Ban fireworks? Get seriousEDITORIAL
July 08. 2014 10:47PM
Another Independence Day fireworks injury, another public official calling for a ban on all fireworks. We wonder whether anyone really gets the meaning of Independence Day anymore.
After a couple of mishaps over the July 4 weekend, state Fire Marshal William Degnan has called for a state fireworks ban. Two men in Pelham were injured by a reloadable mortar device, and one of them sustained a serious hand wound. Two years ago, in the same neighborhood, 13 people were injured in an accident involving hundreds of exploding reloadable mortars. Degnan says it’s time to ban them.
Reloadable mortars are dangerous. But the 2012 incident was hardly the fault of the devices. Someone had stored 344 of them on a deck, and an aerial spinner, a different firework, landed on them, setting them off. If there is a case to be made for banning them, these two accidents hardly make it.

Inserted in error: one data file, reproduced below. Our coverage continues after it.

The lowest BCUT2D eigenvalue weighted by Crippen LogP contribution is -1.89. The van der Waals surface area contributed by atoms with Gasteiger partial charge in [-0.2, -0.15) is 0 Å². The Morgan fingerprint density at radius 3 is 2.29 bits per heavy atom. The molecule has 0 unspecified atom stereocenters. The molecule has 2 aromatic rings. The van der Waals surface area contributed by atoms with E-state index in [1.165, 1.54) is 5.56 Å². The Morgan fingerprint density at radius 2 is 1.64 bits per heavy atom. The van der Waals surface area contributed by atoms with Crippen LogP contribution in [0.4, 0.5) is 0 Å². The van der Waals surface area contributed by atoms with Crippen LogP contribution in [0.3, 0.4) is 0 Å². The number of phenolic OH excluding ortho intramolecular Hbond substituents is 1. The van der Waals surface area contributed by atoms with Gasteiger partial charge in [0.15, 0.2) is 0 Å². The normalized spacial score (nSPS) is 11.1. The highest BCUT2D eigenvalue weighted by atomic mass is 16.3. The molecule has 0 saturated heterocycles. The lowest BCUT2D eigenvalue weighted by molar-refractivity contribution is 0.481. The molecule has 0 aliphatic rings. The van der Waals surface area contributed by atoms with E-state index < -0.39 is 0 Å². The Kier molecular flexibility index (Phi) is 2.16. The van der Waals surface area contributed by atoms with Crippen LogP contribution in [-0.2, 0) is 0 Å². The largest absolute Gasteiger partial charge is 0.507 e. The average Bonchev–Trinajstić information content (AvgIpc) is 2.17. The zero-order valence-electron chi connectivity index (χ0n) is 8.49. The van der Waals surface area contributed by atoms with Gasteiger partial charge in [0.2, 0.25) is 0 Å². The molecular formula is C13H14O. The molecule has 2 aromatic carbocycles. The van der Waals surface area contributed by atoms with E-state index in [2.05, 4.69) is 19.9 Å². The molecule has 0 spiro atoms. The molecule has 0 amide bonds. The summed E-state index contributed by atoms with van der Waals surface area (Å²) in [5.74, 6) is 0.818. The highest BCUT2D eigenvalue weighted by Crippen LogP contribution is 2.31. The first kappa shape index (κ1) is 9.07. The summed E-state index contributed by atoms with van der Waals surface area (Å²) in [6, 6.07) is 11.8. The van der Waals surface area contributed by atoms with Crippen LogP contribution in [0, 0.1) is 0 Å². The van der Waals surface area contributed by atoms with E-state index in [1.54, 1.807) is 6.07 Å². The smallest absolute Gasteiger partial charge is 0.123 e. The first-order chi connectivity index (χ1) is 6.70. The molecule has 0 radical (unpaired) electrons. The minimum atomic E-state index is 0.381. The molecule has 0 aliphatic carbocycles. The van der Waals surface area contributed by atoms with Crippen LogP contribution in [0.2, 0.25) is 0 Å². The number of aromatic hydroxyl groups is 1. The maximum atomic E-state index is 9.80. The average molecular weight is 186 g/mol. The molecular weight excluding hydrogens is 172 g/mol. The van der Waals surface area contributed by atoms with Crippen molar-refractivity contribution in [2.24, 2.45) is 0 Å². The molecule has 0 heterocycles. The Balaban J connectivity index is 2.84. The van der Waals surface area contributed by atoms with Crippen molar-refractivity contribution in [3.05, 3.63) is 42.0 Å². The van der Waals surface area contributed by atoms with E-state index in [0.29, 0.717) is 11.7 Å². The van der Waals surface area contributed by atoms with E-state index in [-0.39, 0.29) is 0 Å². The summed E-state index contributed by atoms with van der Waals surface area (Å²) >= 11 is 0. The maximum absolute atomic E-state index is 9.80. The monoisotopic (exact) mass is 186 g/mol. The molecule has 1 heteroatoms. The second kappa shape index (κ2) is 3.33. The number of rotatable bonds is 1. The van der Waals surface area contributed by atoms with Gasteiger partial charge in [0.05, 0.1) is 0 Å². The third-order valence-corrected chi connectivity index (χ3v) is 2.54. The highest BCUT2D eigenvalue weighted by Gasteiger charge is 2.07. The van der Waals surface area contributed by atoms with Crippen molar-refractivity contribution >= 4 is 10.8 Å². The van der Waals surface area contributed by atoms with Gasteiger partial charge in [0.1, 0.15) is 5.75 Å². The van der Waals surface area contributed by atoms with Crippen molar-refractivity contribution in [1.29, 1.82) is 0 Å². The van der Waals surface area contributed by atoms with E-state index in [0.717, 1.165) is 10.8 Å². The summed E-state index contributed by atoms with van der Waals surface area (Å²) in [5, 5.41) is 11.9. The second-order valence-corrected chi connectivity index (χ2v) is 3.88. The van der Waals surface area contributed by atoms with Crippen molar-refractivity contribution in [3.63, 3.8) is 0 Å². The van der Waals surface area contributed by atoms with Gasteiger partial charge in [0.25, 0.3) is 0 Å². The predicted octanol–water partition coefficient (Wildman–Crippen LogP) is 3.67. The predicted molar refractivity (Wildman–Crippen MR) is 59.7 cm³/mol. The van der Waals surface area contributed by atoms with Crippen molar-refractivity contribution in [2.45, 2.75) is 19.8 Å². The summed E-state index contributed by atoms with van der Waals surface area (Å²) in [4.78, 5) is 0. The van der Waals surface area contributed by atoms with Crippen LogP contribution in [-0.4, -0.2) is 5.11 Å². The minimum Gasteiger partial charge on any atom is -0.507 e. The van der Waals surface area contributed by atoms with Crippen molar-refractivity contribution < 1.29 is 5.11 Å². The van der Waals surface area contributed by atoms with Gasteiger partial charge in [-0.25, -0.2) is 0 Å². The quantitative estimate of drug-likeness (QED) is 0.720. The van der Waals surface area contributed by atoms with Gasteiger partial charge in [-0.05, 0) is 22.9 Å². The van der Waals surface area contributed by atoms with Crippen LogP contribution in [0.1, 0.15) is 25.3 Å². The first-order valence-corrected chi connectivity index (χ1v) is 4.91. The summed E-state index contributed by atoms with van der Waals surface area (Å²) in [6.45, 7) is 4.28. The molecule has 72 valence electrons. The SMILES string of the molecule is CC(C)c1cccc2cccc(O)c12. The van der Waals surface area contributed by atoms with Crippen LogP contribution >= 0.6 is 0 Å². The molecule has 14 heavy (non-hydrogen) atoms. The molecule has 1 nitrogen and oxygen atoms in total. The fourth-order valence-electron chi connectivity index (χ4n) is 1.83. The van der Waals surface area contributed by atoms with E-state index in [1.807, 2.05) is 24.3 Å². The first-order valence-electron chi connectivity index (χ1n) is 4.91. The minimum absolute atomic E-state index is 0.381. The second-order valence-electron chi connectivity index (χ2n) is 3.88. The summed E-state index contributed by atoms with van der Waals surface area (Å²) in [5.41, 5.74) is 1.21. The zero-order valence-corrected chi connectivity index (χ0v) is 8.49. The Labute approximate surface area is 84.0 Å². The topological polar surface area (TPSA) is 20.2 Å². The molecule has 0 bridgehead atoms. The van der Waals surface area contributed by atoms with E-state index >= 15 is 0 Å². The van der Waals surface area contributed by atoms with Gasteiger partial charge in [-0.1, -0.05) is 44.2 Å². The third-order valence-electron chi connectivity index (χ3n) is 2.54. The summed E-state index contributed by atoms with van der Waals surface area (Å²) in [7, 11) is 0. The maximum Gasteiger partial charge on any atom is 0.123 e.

But Degnan goes further. He wants to ban all fireworks. They’re dangerous, he says. Well.
According to an April report by the Consumer Product Safety Commission, the average rate of fireworks injuries in the United States over the last 15 years has been 3.2 injuries for every 100,000 people. According to the Centers for Disease Control and Prevention, the average annual rate of traumatic brain injuries sustained in youth sports is 298 for every 100,000 people.
No serious person would advocate banning youth sports, which are vastly more dangerous than fireworks. And no serious person should advocate banning fireworks. Freedom is risky. But it’s better than the alternative.